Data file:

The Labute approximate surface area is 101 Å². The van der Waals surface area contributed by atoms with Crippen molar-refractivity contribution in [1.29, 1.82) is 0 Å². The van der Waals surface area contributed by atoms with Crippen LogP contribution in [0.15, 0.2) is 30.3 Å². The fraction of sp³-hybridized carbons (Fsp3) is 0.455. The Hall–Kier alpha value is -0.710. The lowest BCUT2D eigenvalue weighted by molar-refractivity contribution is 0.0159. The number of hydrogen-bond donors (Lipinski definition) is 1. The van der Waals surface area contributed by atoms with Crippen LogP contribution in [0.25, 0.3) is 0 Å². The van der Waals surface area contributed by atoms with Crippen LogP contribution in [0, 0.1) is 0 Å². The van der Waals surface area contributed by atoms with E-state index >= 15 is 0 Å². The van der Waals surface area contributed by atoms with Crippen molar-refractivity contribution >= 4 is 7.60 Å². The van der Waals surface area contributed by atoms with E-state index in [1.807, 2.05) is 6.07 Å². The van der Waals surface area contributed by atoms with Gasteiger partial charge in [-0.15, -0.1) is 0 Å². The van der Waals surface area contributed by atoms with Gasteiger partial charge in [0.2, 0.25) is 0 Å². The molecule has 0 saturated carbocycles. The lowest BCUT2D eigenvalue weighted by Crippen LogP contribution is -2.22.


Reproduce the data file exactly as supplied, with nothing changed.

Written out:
The Labute approximate surface area is 101 Å². The van der Waals surface area contributed by atoms with Crippen molar-refractivity contribution in [1.29, 1.82) is 0 Å². The van der Waals surface area contributed by atoms with Crippen LogP contribution in [0.15, 0.2) is 30.3 Å². The fraction of sp³-hybridized carbons (Fsp3) is 0.455. The Hall–Kier alpha value is -0.710. The lowest BCUT2D eigenvalue weighted by molar-refractivity contribution is 0.0159. The number of hydrogen-bond donors (Lipinski definition) is 1. The van der Waals surface area contributed by atoms with Crippen LogP contribution in [0.25, 0.3) is 0 Å². The van der Waals surface area contributed by atoms with Crippen LogP contribution in [0, 0.1) is 0 Å². The van der Waals surface area contributed by atoms with E-state index >= 15 is 0 Å². The van der Waals surface area contributed by atoms with Crippen molar-refractivity contribution >= 4 is 7.60 Å². The van der Waals surface area contributed by atoms with E-state index in [1.807, 2.05) is 6.07 Å². The van der Waals surface area contributed by atoms with Gasteiger partial charge in [-0.15, -0.1) is 0 Å². The van der Waals surface area contributed by atoms with Gasteiger partial charge in [0.2, 0.25) is 0 Å². The molecule has 0 saturated carbocycles. The lowest BCUT2D eigenvalue weighted by Crippen LogP contribution is -2.22.